Cricket

/ News

Powered by ESPNCricinfo
  • England v Sri Lanka, 2nd Test

Bell recalls career turning point

George Dobell
June 18, 2014 « The Fugue wins Prince of Wales's Stakes | WILL TEST Rashid's burst takes Yorkshire top »
Ian Bell cites being dropped in 2009 as the moment when he realised he may waste his career © Getty Images
Enlarge

As Ian Bell sat in the dressing rooms at Edgbaston in May 2009 and watched his former England colleagues take the field in a Test against West Indies, the prospect of a 100th Test cap seemed almost impossibly distant.

Bell was, at the time, on the periphery of the England side. He had been dropped after the debacle of the defeat in Jamaica when England were bowled out for 51 with a message that, for all his talent, more was expected of him if he was going to win a recall.

But now, with Bell on the brink of becoming the 12th England player to win 100 Test caps, he can look back on the experience of being dropped as the turning point of his career. The shock, the hurt and the realisation of how much representing his country meant to Bell spurred him on into fulfilling the expectations that had, at times, seemed to weigh him down in his earlier years.

"2009 was the turning point for me," Bell said. "The guys walked out at Lord's and I was at Edgbaston watching on TV.

"I felt then that I didn't just want to be playing county cricket. I felt I had unfinished business. I knew that when I got my next chance, I didn't want to let it go. Even with 40 Tests under my belt, I knew then I had to do more to stay in the side."

The key for Bell was learning to perform under pressure. While there was no doubting the sweetness of his timing, there were doubts about his ability deliver when England most required it. Until he was dropped - 45 Tests into his career - he had never scored a century in an innings when none of his team-mates had also scored one.

"You try to get away from those stats, but they're there in black and white," Bell admitted. "My goal was always to try to play the tough innings."

"You ask questions about yourself. You stop taking the easy option. Maybe in my early days I did that a little bit too much. I scored a lot of nice runs that looked good on the eye but really didn't change the course of the game.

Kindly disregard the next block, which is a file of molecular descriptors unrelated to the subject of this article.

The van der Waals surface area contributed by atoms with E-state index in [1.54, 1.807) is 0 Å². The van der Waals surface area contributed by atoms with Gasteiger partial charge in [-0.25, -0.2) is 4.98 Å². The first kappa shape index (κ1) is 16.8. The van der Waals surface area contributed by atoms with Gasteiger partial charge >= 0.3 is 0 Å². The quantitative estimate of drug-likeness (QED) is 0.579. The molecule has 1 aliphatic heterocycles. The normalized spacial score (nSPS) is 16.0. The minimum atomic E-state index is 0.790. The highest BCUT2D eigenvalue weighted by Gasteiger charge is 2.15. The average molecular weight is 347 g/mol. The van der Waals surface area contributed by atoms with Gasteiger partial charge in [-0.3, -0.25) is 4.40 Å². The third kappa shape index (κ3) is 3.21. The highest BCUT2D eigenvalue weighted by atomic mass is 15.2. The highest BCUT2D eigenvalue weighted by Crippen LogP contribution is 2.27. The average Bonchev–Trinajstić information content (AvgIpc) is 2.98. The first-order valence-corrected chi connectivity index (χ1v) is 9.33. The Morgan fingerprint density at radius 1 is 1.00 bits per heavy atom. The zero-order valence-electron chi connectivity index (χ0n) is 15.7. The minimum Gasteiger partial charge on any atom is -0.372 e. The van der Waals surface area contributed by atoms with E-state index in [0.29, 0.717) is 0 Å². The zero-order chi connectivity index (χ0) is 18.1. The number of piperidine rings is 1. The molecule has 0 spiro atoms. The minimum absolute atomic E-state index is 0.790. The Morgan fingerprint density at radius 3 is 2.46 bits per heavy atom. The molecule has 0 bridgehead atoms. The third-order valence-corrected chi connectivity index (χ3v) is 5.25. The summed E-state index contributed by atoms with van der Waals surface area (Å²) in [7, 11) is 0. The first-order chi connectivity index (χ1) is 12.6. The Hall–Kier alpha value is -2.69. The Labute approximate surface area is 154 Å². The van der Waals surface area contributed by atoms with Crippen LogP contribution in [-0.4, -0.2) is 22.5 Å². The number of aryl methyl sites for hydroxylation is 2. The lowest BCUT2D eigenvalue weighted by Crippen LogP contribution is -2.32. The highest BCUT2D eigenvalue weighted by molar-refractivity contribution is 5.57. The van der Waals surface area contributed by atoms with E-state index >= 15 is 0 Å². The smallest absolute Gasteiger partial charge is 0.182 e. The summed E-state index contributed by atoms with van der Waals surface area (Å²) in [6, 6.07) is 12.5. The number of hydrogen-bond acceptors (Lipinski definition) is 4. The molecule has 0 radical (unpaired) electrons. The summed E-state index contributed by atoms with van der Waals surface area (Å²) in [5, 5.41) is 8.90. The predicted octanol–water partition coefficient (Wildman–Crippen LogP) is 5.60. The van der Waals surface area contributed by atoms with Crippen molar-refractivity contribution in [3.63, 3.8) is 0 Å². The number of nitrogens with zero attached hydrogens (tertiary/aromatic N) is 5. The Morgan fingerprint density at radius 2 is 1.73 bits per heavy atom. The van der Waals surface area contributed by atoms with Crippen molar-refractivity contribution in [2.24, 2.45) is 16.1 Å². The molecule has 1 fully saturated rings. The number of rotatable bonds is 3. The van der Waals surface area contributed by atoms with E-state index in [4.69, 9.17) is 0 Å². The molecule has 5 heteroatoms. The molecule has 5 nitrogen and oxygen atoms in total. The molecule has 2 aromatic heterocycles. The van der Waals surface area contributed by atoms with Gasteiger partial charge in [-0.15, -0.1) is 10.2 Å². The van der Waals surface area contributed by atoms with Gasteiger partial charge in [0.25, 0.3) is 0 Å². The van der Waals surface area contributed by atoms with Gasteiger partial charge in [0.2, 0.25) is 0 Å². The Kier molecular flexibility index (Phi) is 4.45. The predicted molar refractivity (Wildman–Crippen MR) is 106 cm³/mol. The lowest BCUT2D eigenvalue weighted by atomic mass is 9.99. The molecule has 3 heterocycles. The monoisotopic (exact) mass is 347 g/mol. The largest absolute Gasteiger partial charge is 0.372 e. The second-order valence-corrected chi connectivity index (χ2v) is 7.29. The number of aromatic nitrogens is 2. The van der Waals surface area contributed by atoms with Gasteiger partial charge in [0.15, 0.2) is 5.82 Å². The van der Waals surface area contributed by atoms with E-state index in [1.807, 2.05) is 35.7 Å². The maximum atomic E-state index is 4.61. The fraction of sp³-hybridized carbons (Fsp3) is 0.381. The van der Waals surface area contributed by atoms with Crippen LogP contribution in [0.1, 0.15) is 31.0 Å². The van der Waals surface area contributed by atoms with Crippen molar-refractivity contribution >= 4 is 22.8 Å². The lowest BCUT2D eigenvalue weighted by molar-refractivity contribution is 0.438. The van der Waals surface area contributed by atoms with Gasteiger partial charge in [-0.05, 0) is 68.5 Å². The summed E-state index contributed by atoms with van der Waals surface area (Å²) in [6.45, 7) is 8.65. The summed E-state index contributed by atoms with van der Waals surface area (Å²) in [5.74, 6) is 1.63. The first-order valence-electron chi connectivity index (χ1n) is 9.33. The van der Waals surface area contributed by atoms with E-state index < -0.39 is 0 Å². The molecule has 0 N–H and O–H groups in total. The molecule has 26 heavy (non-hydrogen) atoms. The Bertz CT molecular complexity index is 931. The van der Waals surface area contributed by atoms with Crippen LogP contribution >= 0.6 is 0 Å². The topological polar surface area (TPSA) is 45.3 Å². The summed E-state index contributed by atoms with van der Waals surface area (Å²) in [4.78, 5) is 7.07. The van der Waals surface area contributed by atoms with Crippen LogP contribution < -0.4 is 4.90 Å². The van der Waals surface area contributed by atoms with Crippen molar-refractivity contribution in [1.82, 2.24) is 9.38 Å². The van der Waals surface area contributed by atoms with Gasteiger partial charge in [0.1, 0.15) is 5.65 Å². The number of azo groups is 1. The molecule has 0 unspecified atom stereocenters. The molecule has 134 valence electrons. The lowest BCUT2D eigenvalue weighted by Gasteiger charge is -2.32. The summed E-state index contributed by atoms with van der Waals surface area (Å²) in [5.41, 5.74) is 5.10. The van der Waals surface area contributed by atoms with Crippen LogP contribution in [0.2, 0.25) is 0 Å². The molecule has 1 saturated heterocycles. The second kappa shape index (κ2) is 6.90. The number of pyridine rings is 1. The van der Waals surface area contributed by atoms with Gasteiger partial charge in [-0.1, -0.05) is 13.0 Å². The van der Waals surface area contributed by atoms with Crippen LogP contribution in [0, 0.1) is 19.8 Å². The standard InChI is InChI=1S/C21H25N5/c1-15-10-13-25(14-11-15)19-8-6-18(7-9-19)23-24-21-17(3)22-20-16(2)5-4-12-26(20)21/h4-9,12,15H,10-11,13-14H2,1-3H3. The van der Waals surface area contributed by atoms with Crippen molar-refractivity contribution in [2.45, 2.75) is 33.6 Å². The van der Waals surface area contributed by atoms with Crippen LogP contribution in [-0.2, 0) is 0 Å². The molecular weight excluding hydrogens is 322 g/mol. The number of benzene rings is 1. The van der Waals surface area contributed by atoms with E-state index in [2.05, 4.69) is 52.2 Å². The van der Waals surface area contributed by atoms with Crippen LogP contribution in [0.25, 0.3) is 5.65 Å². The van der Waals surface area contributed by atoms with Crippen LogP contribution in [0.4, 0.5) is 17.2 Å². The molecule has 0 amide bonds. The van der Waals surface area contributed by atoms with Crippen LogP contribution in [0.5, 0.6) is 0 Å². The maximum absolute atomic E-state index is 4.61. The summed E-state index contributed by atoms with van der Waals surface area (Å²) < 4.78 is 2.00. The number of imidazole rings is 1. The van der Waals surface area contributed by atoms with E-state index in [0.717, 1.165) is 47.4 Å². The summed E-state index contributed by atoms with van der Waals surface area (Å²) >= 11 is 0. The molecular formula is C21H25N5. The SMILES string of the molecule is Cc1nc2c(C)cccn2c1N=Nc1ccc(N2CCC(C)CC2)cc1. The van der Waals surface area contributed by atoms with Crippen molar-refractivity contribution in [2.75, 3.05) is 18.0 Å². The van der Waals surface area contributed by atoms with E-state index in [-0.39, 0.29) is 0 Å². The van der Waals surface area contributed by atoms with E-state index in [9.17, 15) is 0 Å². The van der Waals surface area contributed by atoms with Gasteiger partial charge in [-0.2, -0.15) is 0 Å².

"The next chance came when Kevin Pietersen got injured in the 2009 Ashes. And since then, things have gone really well. I started to score runs when the team really needed them. That was a massive turning point in me where I thought I could go on and get 100 Tests.

"On the 2009-10 South Africa, scoring 140 in Durban and batting the day with Paul Collingwood at Cape Town, gradually I started to understand what I needed to do to become a tougher Test cricketer.

"Last summer was probably the best I've played under that kind of pressure and hopefully that's just the start now. For the rest of my career I can do that more often and more consistently for England. I've really enjoyed the last few years. I'm 32 and feel as though I'm batting as well as I ever have for England."

But, having experienced the pain of being dropped, he is reluctant to look beyond the present and consider the prospect of surpassingg Alec Stewart's record of most Test appearances for an England player; 133.

"I've tried not to look too far ahead," Bell said. "If I stay fit, I want to play as long as I can for England. I love it.

"I watched people like Mike Atherton and Alec Stewart play their 100th Tests and you think it's what you'd love to do. That was my dream so to manage to do it is an incredible feeling. It's why I played the game. It is all I wanted to do as a kid, so I've managed to do what my goal was."

You ask questions about yourself. You stop taking the easy option. Maybe in my early days I did that a little bit too much. I scored a lot of nice runs that looked good on the eye but really didn't change the course of the game